Remembering Jim Hooker

On April 19, 2020, Televerde co-founder, visionary and dear friend Jim Hooker passed away.

Jim leaves behind a company that is one of its kind. His support and advocacy for the most disempowered among us never wavered and was evident in both his words and actions.

Jim challenged all of us to look beyond societal stigmas and see people for who they are today and what they could be in the future. As he said time and again, “Discarding people for the rest of their life, based on a decision they made on the worst day of their life, is such a waste of human potential.” Jim’s spirit and legacy will forever serve as the foundation of Televerde and the Televerde Foundation.

While our hearts are sad over Jim’s passing, they are also filled with gratitude that our paths crossed with his. We will celebrate and honor his memory always by continuing the work he cherished.

Watch Jim’s TEDx My Journey from Privilege to Prison.

About Jim Hooker

Jim Hooker’s life has been filled with getting into deals he couldn’t refuse.

After majoring in anything but school during college, and after being drafted into the Army following the Vietnam War withdrawal, Hooker didn’t start to get serious about his career until earning his MBA at American University in Washington.

“I was a top student. I liked finance and liked the challenge,” said Hooker, who was born in Baltimore and spent two years in the Army.

“I got more focused. I wanted to run IBM.” He started selling IBM computers to companies in Brooklyn, New York. He admitted he sold a lot but didn’t finish many deals.

A former manager asked him, after a couple years working for IBM, to be a marketing director for a reseller of computer hardware and software. Hooker said he thought it was a good career move, at least until he got another deal a few years later that he couldn’t refuse.

That job was to run a hardware, leasing, and maintenance business for a software company focused on the apparel business. But he left after a couple years because of professional differences.

Yet the move helped him to start his own computer leasing company in Manhattan, where he leased and sold hardware. He ended up selling his Ceres Capital Corp. to PacifiCorp Capital Corp. after six years for an undisclosed price. Hooker continued working for PacifiCorp, moving to Virginia with his wife and three boys. After a year there, he became the company’s president and COO.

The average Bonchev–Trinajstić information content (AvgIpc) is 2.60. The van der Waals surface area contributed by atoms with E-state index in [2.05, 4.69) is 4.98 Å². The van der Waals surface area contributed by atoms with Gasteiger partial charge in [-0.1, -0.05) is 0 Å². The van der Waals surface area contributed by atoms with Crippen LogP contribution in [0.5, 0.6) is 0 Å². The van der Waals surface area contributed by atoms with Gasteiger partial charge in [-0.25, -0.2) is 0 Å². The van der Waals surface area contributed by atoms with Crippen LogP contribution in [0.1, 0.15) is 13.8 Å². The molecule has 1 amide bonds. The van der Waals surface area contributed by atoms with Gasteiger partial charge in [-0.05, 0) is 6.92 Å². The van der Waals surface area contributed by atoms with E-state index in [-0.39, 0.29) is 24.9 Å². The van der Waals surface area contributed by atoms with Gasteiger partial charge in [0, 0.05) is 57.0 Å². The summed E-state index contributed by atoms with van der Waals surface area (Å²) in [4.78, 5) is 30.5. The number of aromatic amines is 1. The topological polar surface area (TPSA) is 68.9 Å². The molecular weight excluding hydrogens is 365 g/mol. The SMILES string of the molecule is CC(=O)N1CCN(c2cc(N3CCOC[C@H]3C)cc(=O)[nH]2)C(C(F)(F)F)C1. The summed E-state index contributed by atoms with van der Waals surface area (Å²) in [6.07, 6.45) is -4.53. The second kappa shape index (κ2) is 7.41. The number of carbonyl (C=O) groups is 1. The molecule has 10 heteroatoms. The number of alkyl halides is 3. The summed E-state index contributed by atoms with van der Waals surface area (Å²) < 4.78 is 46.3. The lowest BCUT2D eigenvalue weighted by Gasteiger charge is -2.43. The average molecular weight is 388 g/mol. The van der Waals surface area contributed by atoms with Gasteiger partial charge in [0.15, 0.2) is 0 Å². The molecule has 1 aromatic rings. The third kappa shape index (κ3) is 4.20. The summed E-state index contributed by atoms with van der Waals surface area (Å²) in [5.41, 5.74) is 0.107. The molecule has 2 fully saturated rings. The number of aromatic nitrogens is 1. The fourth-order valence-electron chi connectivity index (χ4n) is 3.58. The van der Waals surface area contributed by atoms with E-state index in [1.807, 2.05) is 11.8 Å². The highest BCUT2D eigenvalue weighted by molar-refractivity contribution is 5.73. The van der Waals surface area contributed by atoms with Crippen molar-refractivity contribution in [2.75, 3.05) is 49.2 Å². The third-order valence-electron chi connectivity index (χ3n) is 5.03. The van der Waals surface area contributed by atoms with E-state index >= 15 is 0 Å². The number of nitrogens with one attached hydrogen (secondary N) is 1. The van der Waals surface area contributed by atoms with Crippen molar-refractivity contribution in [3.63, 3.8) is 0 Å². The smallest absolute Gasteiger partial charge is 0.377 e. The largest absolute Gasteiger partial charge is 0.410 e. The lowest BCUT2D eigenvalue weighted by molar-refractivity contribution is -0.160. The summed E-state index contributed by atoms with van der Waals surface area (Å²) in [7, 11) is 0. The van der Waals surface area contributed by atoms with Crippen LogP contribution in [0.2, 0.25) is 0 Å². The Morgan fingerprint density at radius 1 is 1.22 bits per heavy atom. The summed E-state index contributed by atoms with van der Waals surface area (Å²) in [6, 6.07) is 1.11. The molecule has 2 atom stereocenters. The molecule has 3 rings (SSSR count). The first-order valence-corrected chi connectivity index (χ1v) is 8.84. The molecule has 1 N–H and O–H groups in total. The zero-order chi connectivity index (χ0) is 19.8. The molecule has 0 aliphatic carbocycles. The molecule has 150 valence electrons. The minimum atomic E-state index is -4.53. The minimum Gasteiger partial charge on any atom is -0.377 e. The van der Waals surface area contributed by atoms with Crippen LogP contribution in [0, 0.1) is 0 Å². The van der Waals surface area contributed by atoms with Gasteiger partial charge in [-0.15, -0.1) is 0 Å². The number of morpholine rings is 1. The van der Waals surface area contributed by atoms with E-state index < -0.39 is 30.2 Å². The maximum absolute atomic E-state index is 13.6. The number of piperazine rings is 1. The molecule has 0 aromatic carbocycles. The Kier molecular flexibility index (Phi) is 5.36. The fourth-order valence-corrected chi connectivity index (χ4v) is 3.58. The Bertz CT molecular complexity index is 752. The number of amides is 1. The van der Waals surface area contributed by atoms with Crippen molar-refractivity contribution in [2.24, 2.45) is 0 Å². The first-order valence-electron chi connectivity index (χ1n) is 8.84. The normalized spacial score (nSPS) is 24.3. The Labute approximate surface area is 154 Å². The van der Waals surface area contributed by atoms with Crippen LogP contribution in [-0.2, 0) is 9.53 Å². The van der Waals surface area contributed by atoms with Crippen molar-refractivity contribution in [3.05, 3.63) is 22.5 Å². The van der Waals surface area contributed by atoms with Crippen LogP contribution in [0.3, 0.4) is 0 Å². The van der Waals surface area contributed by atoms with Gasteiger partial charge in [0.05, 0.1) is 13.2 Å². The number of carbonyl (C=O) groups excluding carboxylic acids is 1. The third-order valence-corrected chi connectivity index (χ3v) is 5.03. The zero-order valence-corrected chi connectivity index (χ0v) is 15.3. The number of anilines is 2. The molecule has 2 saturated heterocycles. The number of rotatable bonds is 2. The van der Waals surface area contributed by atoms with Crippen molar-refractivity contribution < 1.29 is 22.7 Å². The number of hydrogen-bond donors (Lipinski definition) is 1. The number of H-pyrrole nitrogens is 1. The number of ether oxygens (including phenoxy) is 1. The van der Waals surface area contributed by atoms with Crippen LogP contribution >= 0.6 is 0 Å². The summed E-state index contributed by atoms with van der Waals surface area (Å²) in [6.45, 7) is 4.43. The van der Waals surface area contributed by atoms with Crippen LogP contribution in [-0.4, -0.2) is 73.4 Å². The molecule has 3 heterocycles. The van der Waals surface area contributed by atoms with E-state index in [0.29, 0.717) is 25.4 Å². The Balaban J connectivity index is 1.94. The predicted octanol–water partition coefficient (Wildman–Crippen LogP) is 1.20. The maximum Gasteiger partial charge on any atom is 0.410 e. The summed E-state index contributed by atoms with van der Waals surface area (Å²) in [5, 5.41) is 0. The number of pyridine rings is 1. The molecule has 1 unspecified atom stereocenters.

After PacifiCorp merged with Bell Atlantic Capital and became Pacific Atlantic Capital Corp., Hooker moved to Phoenix as its executive vice president.

“I never wanted to live in Phoenix, but I got a deal I couldn’t refuse,” he said. “I liked the money and the opportunity.

It looked like an interesting kind of deal. It was better for two companies to be together than competing.”

Yet again, the deal that seemed good soured for professional and cultural differences, Hooker said.
In college, Hooker said learned to play bridge after his roommate was one of the top card counters and a gamer. Instead of plunging back into the business work, Hooker said he decided he would focus on being a world-class bridge player. “It was always a hobby I was pretty good at,” Hooker said.

He entered competitions and won regional events, playing with the best players in the world.
But, once again, after a couple years he became bored and decided to look for something else.
By then it was the dawn of the early World Wide Web, and he found an opportunity after meeting the founder of Televerde in 1995. The Phoenix-based sales and marketing solutions provider used trained women in correctional facilities as call center employees.

“The business idea was small, but I really liked the idea of being able to do something for the women who were incarcerated,” Hooker said. “I loved the challenge. Everyone said I couldn’t make this work.”

Although he initially was just an investor, he bought out a partner and became CEO in March 1996.
“They needed a leader, and I wanted to create the best solution,” Hooker said. “I found the ladies to be intelligent, perceptive and willing to learn the most complex things. It was an exciting time.”

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